Its November already, October seems to have blown by in an early autumnal rush that I missed completely. Cedric from Switzerland was due on one of the tidal weeks but due to the obvious and early indications that it wasn’t going to work because of deteriorating weather we re-scheduled until next year.
In an already difficult fishery I wasn’t about to make things any worse and I know that the strategy that many of my customers and I discuss before booking is the risk of cancellation. With todays easy access to very good and accurate weather information its often very possible to make decisions a considerable number of days in advance. Sometimes these decisions are never very easy however and a lot depends on the customers wishes and circumstances.
Imagine you and your fishing friend (John and Peter) have an annual holiday from work at the same time each year and you have both decided to come to Ireland for a weeks guided bass fishing on one of those weeks. You save hard, update the gear, the waders the boots, the jacket, you make a personal investment of time away from your family perhaps, you book your flights and your time off is planned. Done and dusted – all you have to do now is wait. The anticipation builds and builds, you’re going to Ireland bass fishing with a guide what could go wrong?
Then something like what you see below starts to happen, you get a phone call from me about seven days before your arrival, even more if I can see it coming, and I try to manage your situation and the consequences as a result of a very poor weather forecast. Based on years of experiences there are any number of possible solutions and LOTS to talk about. But sometimes just sometimes you just know its not going to work, there’s no avoiding it and its obvious.
Which is better to do? Abandon the holiday on my advice, absorb the cost of the flights, take the few days of notice to make an alternative and spend the week at home somewhat disappointed OR come anyway into a world of pain, brown water, weed rain wind and no fish whilst wondering if this guided bass thing was really worth all that investment?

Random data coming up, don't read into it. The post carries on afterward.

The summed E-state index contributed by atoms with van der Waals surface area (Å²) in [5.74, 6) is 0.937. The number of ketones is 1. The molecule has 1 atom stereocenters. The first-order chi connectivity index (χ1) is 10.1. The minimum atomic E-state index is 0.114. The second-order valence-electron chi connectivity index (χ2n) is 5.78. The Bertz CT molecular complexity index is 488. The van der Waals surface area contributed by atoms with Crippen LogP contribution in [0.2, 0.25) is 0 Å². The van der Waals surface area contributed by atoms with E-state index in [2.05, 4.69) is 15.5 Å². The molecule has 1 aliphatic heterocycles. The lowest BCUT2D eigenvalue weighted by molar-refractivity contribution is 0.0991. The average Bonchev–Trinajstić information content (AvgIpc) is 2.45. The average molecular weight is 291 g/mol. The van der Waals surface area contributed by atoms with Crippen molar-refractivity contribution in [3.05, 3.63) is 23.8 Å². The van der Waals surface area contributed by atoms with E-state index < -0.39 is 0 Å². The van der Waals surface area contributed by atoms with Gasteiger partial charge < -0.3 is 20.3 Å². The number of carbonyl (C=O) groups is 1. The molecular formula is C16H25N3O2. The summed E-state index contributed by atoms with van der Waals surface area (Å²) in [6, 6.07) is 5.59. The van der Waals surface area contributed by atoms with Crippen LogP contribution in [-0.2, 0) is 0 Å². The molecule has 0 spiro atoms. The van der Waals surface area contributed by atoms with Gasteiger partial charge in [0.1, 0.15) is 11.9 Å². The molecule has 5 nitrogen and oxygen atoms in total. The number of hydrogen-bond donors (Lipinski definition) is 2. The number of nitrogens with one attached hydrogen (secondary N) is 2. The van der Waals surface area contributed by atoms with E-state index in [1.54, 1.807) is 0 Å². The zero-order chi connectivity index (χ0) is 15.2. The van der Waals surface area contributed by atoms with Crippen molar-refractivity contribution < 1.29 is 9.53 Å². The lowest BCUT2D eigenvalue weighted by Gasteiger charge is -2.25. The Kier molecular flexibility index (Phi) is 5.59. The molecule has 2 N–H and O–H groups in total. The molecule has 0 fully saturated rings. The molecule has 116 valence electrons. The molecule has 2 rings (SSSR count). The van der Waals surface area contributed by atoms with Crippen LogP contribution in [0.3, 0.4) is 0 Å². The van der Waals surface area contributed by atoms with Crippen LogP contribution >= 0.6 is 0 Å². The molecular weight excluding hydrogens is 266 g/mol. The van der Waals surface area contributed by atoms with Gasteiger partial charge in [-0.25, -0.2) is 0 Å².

As an experienced fishing guide I have no hesitation and will tell you as straight as I possibly can, I will absorb the cost of not having you here in preference to the drudgery you will experience in these conditions. Even opportunities to learn become very very difficult under such circumstances. its difficult to concentrate, your heart is often elsewhere and you feel disappointed.
My hope is that such a decision will benefit both of us in the future. The impact of this bad news is different for different people. Cedric from above is self employed, single, and travels frequently. He was disappointed yes but also trusted me completely and is ready for July of 2014. He plans to use the money he saved to invest in a new fly rod and some casting lessons over the winter.
I have learned to take this type of hit at least once in any season and it often gives me time to re-align and get some personal catching up completed.
Its very seldom that I do not see the original client back again the following year or at a different time. Sometimes we can win together, sometimes we can learn, but seldom will either of us lose.
A little bit of fishing in your day - Jim